The barn owl, Tyto alba, is a ubiquitous species that is spread across much of the world, although it prefers more temperate climates. The only continent on which barn owls are not found is Antarctica. Tyto alba is a nocturnal predator that typically hunts small rodents with its heightened senses of sight and hearing. Cliffsides are postulated to be the original habitat for barn owls; however, these birds now are located primarily in rural environments where there is an abundance of prey, along with numerous open buildings in which to nest (Johnsgard, 2002; Marti, 1992).
Owls have evolved an astounding sense of both sight and hearing. This is especially true in nocturnal owls such as Tyto alba. Their sight is enhanced by several factors, some of which are directly observable in the skeletal system. Owls possess extremely large eyes, which allow them to gather the maximum amount of light from their environment; therefore, the bony orbits that surround the eyes must be enlarged as well. The orbits of owls are rotated forwards so that they sit anteriorly. This placement differs from the normal condition found in other birds in which the orbits are laterally positioned. Anteriorly facing orbits allow the visual field of each eye to overlap the other, thus, creating an area of binocular vision. The large bony sclerotic rings which sit within the sclera of the eye prevent rotation of the eye itself; accordingly, owls must rotate their entire heads to see to either side of them. In addition to the abovementioned characteristics, owls also possess large corneal surfaces and pupillary areas (in order to gather light) and an extremely high retinal rod to cone ratio (to increase visual sensitivity in dark environments) (Johnsgard, 2002).
Nocturnal owls also have a remarkable ability to capture prey in the absence of any type of visual signal, using primarily their sense of hearing to guide them. They use soft-tissue structures called facial discs (circular in strigids, and heart-shaped in tytonids) to amplify the sounds traveling to their ears. Fleshy ear flaps (or opercula) also are present. Another unique adaptation of owls is the asymmetry of their external auditory meatus (external ear openings). This asymmetry causes sound to reach each ear at different times (just milliseconds apart), which provides a three-dimensional hearing space. This allows owls to localize their prey with incredible precision (Johnsgard, 2002).
Two groups comprise Strigiformes (owls), the Tytonidae (barn and bay owls) and Strigidae (all other owls) (Randi et al., 1991). Many recent phylogenetic analyses of Aves place the owls as the sister taxon to Accipitridae (hawks, owls, and kites) and Falconidae (caracaras and falcons) (e. g., Mayr et al., 2003; Mayr and Clarke, 2003). This arrangement of evolutionary relationships is supported by a number of diagnostic characters that are observable in the skeleton and musculature of the hindlimb. Other phylogenetic trees, however, show either a polyphyletic Strigiformes or a sister-group relationship between Strigiformes and Caprimulgiformes (see Sibley and Ahlquist, 1990; Bleiweiss et al., 1994; Johnsgard, 1998; Livezey and Zusi, 2001).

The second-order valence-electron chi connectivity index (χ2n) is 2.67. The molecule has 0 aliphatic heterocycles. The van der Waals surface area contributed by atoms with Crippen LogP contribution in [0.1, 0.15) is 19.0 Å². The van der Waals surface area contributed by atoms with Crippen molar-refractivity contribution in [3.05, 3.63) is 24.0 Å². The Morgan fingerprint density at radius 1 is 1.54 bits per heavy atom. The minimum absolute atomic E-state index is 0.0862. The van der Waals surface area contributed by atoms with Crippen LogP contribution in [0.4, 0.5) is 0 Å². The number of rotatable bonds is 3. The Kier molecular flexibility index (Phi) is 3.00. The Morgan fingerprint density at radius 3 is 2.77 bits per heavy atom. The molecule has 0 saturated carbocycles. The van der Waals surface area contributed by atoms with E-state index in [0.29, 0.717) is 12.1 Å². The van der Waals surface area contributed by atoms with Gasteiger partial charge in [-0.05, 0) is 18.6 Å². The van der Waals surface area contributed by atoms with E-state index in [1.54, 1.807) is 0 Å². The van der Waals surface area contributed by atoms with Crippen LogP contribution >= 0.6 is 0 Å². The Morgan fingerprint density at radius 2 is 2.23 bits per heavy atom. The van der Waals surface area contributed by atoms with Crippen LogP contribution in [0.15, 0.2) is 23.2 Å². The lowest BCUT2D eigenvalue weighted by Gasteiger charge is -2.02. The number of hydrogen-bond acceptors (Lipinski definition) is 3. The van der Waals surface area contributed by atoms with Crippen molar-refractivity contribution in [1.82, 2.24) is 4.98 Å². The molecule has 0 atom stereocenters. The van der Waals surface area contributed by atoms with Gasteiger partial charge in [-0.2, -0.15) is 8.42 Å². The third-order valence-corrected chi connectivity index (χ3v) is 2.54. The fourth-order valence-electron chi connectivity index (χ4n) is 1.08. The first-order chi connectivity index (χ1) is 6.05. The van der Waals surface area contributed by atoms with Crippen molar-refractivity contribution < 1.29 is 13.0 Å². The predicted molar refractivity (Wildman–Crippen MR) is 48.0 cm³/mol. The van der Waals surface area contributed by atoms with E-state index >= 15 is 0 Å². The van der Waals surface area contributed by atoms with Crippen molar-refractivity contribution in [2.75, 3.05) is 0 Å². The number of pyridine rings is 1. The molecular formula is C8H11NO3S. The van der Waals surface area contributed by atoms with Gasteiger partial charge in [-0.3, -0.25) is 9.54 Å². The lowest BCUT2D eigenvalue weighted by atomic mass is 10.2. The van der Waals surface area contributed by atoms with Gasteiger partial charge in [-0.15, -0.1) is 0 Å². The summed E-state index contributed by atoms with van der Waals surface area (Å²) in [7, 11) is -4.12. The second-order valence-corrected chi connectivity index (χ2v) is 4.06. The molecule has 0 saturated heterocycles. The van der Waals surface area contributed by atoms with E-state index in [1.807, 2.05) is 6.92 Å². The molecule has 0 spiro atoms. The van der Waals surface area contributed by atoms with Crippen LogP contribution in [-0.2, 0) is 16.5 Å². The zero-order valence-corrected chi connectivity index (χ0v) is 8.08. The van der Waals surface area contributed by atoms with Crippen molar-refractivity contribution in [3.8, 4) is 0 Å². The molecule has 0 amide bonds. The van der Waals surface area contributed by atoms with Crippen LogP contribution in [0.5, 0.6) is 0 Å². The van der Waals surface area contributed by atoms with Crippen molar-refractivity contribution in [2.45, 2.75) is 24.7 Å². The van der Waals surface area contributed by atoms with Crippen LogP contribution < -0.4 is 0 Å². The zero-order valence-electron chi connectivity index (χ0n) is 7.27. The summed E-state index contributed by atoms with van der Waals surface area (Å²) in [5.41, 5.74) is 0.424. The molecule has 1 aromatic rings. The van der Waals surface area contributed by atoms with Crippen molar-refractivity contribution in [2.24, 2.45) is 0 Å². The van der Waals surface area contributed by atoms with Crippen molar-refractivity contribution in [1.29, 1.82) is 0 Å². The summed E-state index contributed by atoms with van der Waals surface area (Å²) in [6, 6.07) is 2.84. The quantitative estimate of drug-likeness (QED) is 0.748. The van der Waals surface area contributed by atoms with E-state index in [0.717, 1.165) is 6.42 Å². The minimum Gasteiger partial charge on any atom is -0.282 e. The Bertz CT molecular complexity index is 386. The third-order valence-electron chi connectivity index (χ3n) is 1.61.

Animations of the burrowing owl, Athene cunicularia, highlighting postcranial osteological characters used to unite owls with Falconidae and Accipitridae (following Mayr et al., 2003 and Mayr and Clarke, 2003):
Baumel, J.J. (ed.). 1993. Handbook of Avian Anatomy : Nomina Anatomica Avium (2nd ed.). Nuttall Ornithological Club, 779 pp.
Beddard, F. E. 1888. On the classification of the Striges. Ibis, series 6, 5:334-344.
Bleiweiss, R., J. A. W. Kirsch, and F.-J. Lapointe. 1994. DNA-DNA hybridization-bsed phylogeny for "higher" nonpasserines: reevaluating a key portion of the avian family tree. Molecular Phylogenetics and Evolution 3:248-255.
Johnsgard, P.A. 2002. North American owls: biology and natural history. Smithsonian Inst. Press, Washington, D. C., 298 pp.
Livezey, B. C., and R. L. Zusi. 2001. Higher-order phylogenetics of modern Aves based on comparative anatomy. Netherlands Journal of Zoology 51:179-205.
Kaup, J. J. 1862. Monograph of the Strigidae. Transactions of the Zoological Society of London 4:201-260.
Marti, C. D. 1992. Tyto alba: barn owl. Birds of North America 8:1-15.
Mayr, G., and J. Clarke. 2003. The deep divergences of neornithine birds: a phylogenetic analysis of morphological characters. Cladistics 19:527-553.
Mayr, G., A. Manegold, and U. S. Johansson. 2002. Monophyletic groups within 'higher land birds' - comparison of morphological and molecular data. Journal of Systematic and Evolutionary Research 41:233-248.
Randi, E., G. Fusco, R. Lorenzini, and F. Spina. 1991. Allozyme divergence and phylogenetic relationships within the Strigiformes. Condor 93:295-301.
Sibley, C. G., and J. E. Ahlquist. 1990. Phylogeny and Classification of Birds: A Study in Molecular Evolution. Yale University Press, New Haven, Connecticut, 976 pp.
Images of Tyto alba on Wildlife Web.
Images and calls of T. alba on The Owl Pages.com.
Information about T. alba on the Animal Diversity Web (Univ. of Michigan Museum of Zoology).
More images and calls of T. alba on Owling.com.